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A Diminutive Chippendale Three-drawer Chest on Claw and Ball Feet, New York, c.1760


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Three drawer chests are not as common as those of four drawers and they often share a similarity regarding the height the chest is off the ground. These smaller chests seem to all have a great deal of “lift”. Note the attached example below showing a Newport chest exhibited at the Met, also of small size, and using the one-piece solid leg corner post structure. Also notice the way the end posts are mortised into the sides by pegs in both examples.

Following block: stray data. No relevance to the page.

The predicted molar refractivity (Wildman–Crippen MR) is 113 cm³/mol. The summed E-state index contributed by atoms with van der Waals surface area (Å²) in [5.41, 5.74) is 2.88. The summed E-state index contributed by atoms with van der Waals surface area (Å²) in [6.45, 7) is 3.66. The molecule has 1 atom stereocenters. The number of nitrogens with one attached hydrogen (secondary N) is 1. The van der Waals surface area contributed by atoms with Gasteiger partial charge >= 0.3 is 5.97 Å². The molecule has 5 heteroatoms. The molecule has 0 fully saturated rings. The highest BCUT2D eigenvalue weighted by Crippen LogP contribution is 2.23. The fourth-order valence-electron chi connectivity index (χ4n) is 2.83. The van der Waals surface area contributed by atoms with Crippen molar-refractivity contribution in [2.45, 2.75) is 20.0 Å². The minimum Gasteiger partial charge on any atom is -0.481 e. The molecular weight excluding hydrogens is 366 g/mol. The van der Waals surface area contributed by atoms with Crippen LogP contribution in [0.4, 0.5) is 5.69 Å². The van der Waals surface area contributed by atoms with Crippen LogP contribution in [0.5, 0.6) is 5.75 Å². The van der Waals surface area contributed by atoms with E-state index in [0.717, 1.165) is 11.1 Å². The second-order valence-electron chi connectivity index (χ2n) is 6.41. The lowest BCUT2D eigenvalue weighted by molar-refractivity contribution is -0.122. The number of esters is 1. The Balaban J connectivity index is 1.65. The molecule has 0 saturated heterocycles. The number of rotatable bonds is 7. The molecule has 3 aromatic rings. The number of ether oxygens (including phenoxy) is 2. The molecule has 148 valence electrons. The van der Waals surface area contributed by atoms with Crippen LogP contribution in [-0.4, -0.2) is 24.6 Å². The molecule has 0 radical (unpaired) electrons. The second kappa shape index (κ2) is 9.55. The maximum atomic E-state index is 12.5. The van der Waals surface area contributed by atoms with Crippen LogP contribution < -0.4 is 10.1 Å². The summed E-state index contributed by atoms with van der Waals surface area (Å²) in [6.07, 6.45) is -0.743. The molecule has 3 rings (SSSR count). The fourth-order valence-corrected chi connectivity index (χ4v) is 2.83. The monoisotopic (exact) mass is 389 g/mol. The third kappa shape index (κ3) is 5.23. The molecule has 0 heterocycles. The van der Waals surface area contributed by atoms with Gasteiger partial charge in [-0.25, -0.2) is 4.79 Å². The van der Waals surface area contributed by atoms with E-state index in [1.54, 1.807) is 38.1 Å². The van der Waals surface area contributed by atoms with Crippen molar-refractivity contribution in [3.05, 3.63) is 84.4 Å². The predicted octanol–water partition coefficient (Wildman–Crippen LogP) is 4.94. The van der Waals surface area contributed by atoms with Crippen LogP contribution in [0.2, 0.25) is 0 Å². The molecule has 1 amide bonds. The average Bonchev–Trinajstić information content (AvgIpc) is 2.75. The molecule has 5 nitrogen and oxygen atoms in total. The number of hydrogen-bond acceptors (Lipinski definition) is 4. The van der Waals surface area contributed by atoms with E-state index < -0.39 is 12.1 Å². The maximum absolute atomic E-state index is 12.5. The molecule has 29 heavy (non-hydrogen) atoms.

This small chest is not small at all in aspect. Like the best casepieces of New York, it is small and mighty.  With the greatly figured mahogany drawerfronts, and exceptionally defined New York claw and ball feet, this chest presents compactness and strength.  Of note is the apron; although subtle, the scrolling around a form of negative space is set off by two notched drops. Also the ends of the apron are voluptuously curved, and the shaping of the sides is also of note...the board, of course, is a solid slab of mahogany.

The brasses are original, and the piece itself is a rare form in the most desirable size.

Height: 31 in. Width: 33 in. Case Width: 31 1/2 in. Depth: 17 3/4 in.
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